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11th Hour asks if time is running out?

Review by Lance Newman | September 21, 2007 | Page 9

The 11th Hour, written and directed by Nadia Conners and Leila Conners Petersen, produced and narrated by Leonardo diCaprio.

THE 11TH Hour, the new documentary by first-time directors Nadia Conners and Leila Conners Petersen, powerfully shows the intensity and scale of the environmental crisis.

Produced and narrated by Leonardo diCaprio, this film bombards viewers with shots of devastated industrial landscapes, pollution-fouled rivers, raging forest fires, collapsing ice fields, flooded slums, and the diseased bodies of animals and humans.

These images are interwoven with interviews of many of today's most respected environmental thinkers, including physicist Stephen Hawking, Lester Brown of the Worldwatch Institute and Kenny Ausubel of Bioneers.

The result is a forceful and moving call to action. Unfortunately, the film falls apart when it comes time to say exactly what is to be done.

The 11th Hour makes the important point that what is at risk isn't just pretty landscapes but the survival of human society. It backs up this argument by surveying the biggest threats to the environment: global warming, deforestation, desertification, soil erosion and toxic pollution of air and water.

All of the planet's natural systems are in decline, threatening the most basic physical conditions on which modern society depends, like reliable water cycles, stable weather patterns, and productive farmland, fisheries and forests.

The destruction of society's physical foundation disproportionately affects the poor, especially poor people of color, who face epidemics of environmental diseases like asthma and cancer. The impending "convergence of crises" threatens to destabilize the planet so profoundly that we may face a catastrophic societal collapse. In short, we have reached the moment at which we must take action. We have reached the 11th hour.

The film identifies the right culprits. In one of its most telling sequences, images of post-Katrina New Orleans alternate with footage of President Bush and other prominent politicians describing global warming as an uncertainty and even a hoax.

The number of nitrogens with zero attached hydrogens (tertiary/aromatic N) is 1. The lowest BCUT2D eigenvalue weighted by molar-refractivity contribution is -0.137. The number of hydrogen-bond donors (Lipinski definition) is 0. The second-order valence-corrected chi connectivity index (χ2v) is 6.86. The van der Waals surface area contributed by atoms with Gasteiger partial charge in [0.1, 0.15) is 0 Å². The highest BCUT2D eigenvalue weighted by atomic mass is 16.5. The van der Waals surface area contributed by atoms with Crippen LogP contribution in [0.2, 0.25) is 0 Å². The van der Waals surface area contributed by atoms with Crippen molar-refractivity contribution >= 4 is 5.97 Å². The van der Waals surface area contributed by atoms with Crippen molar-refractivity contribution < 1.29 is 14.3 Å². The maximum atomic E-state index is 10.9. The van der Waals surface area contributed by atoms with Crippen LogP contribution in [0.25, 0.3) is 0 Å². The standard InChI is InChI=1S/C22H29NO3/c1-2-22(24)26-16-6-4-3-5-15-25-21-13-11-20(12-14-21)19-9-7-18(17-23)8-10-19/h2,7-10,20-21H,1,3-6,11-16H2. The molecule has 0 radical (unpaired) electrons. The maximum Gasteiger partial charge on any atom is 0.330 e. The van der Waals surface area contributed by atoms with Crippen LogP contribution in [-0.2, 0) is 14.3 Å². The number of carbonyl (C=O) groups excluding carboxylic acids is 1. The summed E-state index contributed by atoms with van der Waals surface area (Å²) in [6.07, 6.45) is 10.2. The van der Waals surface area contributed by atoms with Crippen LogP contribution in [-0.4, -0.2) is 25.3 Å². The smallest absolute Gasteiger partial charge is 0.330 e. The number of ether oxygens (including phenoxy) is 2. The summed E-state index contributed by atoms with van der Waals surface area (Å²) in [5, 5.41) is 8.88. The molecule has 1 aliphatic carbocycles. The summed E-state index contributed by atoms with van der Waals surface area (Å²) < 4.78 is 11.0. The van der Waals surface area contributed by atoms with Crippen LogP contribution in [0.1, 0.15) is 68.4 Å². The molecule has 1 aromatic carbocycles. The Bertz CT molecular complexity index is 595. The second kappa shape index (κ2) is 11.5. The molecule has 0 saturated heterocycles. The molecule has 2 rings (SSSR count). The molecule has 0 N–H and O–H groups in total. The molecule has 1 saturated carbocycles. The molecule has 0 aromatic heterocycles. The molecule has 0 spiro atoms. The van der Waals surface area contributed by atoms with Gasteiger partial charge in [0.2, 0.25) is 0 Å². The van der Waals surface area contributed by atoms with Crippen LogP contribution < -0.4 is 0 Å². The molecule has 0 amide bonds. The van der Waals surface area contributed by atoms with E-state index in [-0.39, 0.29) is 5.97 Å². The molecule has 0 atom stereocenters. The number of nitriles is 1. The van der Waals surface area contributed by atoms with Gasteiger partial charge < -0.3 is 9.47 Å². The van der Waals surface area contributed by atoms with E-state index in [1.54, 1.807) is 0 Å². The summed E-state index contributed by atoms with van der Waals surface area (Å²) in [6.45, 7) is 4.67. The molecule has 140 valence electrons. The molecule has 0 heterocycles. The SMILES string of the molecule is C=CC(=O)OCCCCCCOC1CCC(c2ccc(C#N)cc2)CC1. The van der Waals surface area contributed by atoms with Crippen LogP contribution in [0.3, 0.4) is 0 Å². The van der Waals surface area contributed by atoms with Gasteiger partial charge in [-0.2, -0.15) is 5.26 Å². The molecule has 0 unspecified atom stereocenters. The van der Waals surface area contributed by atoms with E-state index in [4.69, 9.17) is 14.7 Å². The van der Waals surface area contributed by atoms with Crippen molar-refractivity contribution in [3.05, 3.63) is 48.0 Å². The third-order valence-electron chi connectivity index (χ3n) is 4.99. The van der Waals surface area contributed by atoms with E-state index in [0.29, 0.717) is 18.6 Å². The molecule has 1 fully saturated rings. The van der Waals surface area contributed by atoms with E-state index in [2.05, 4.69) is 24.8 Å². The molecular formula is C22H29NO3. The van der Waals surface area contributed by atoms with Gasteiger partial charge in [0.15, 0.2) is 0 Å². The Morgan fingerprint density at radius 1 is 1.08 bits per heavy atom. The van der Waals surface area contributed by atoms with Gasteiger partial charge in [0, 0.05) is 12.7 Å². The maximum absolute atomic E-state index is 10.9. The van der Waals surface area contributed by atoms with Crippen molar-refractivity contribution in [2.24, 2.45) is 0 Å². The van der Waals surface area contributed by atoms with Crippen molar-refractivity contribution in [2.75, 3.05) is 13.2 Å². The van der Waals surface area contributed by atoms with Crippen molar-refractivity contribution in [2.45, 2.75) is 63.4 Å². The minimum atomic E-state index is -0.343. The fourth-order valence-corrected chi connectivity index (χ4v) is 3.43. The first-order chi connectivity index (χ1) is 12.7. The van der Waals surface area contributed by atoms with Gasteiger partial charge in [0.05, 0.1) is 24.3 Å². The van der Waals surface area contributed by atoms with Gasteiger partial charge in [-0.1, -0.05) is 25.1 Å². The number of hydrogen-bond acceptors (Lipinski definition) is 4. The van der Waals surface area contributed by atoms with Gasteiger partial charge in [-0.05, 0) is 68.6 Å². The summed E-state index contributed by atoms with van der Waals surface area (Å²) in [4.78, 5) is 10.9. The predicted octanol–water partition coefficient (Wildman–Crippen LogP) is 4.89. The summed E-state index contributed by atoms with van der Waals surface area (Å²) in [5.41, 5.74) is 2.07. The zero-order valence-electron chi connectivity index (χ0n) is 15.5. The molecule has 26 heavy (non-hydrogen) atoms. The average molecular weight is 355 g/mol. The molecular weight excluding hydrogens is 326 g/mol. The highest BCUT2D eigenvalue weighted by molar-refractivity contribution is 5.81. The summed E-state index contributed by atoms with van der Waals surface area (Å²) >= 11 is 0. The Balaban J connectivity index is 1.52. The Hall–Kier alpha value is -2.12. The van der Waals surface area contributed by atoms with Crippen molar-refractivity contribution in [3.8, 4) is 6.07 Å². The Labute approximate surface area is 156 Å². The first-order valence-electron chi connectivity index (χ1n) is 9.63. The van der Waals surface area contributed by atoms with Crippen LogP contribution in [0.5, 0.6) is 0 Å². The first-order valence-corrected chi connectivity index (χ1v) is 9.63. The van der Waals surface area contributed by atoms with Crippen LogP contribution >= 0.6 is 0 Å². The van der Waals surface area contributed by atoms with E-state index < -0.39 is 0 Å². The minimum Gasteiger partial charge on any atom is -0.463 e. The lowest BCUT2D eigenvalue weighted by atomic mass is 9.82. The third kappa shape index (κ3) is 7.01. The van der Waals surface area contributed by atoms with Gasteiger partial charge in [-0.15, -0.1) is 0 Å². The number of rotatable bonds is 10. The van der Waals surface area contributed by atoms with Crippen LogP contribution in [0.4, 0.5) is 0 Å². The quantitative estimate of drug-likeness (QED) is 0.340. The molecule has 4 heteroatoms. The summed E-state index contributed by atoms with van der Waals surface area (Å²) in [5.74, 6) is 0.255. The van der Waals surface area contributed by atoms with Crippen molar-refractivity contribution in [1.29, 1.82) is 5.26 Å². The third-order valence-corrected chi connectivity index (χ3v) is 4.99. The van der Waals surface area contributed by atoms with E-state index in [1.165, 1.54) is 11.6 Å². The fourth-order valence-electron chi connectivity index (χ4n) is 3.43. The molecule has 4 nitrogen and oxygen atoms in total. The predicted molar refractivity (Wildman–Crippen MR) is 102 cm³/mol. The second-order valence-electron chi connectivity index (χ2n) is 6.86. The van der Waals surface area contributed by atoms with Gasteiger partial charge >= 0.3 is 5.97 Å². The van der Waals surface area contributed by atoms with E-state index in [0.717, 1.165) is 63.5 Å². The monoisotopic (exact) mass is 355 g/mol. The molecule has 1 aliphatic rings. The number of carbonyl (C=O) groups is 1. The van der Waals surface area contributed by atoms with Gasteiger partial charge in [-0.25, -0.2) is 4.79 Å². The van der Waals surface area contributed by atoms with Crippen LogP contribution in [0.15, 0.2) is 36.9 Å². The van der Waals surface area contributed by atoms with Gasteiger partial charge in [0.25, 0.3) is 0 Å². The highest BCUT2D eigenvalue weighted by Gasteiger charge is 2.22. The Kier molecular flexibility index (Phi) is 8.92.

It goes on to describe how powerful multinational corporations, especially energy companies like Exxon Mobil, have systematically used their spectacular profits to torpedo progressive environmental legislation.

Our society, one interviewee argues, is based on a system of organized greed. "The madness of conventional economics" allows a tiny minority of corporate bosses to steal natural resources that should be managed for the benefit of all people.

Unfortunately, when it tries to explain why the environmental crisis is happening and what can be done to stop it, 11th Hour clearly reflects the political weakness of the environmental movement.

The problem, it argues, is one of ideas. The crisis is fundamentally "a thinking disorder." As a society, we have forgotten the "ancient wisdoms," especially the idea that we are part of nature.

Our "minds are out of balance" and we think of ourselves as superior to nature. The solution, therefore, is a "cultural shift" across the whole of society, from the grassroots to the boardrooms.

The rest of the film is dedicated to a mish-mash of prescriptions. Individuals should get involved in environmental organizations. Green designers should re-engineer all of the technologies that support our lives, from power plants to cars. Governments should replace income taxes with carbon taxes and limit corporate political power.

The 11th Hour takes an inspiringly can-do attitude, urging us to see that it's time for "all hands on deck." But the truth it fails to confront is that capitalism is much more than a bad idea. It is a deeply entrenched economic system whose rulers will do anything to defend their right to ravage our lives and our planet for profit.

If we want a healthy society that lives in balance with nature, we will need to overturn the most basic structures of power in our society. We will need to take our common home back from the bosses.

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